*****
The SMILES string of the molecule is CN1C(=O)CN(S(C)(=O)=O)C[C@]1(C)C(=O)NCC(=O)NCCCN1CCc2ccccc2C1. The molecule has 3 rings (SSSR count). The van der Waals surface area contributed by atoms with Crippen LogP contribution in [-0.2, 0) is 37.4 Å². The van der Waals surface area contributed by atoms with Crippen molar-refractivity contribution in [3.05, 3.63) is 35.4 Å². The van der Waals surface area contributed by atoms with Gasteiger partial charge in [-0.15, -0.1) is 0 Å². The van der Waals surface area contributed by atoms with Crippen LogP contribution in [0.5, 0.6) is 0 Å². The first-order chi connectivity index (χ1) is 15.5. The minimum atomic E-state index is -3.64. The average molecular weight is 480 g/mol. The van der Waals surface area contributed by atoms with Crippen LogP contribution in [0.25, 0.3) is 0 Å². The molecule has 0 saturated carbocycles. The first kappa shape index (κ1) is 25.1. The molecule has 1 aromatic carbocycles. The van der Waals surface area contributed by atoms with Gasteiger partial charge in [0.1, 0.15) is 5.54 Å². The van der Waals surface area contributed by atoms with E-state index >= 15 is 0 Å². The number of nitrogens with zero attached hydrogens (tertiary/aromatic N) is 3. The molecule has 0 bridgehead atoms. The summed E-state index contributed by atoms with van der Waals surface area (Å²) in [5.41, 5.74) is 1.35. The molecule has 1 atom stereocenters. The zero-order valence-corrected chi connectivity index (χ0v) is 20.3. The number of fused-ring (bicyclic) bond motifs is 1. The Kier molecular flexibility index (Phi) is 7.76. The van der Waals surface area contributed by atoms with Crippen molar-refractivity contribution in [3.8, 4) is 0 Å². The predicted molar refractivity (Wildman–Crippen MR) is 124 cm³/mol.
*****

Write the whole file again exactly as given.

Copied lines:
The SMILES string of the molecule is CN1C(=O)CN(S(C)(=O)=O)C[C@]1(C)C(=O)NCC(=O)NCCCN1CCc2ccccc2C1. The molecule has 3 rings (SSSR count). The van der Waals surface area contributed by atoms with Crippen LogP contribution in [-0.2, 0) is 37.4 Å². The van der Waals surface area contributed by atoms with Crippen molar-refractivity contribution in [3.05, 3.63) is 35.4 Å². The van der Waals surface area contributed by atoms with Gasteiger partial charge in [-0.15, -0.1) is 0 Å². The van der Waals surface area contributed by atoms with Crippen LogP contribution in [0.5, 0.6) is 0 Å². The first-order chi connectivity index (χ1) is 15.5. The minimum atomic E-state index is -3.64. The average molecular weight is 480 g/mol. The van der Waals surface area contributed by atoms with Crippen LogP contribution in [0.25, 0.3) is 0 Å². The molecule has 0 saturated carbocycles. The first kappa shape index (κ1) is 25.1. The molecule has 1 aromatic carbocycles. The van der Waals surface area contributed by atoms with Gasteiger partial charge in [0.1, 0.15) is 5.54 Å². The van der Waals surface area contributed by atoms with E-state index >= 15 is 0 Å². The number of nitrogens with zero attached hydrogens (tertiary/aromatic N) is 3. The molecule has 0 bridgehead atoms. The summed E-state index contributed by atoms with van der Waals surface area (Å²) in [5.41, 5.74) is 1.35. The molecule has 1 atom stereocenters. The zero-order valence-corrected chi connectivity index (χ0v) is 20.3. The number of fused-ring (bicyclic) bond motifs is 1. The Kier molecular flexibility index (Phi) is 7.76. The van der Waals surface area contributed by atoms with Crippen molar-refractivity contribution in [3.8, 4) is 0 Å². The predicted molar refractivity (Wildman–Crippen MR) is 124 cm³/mol.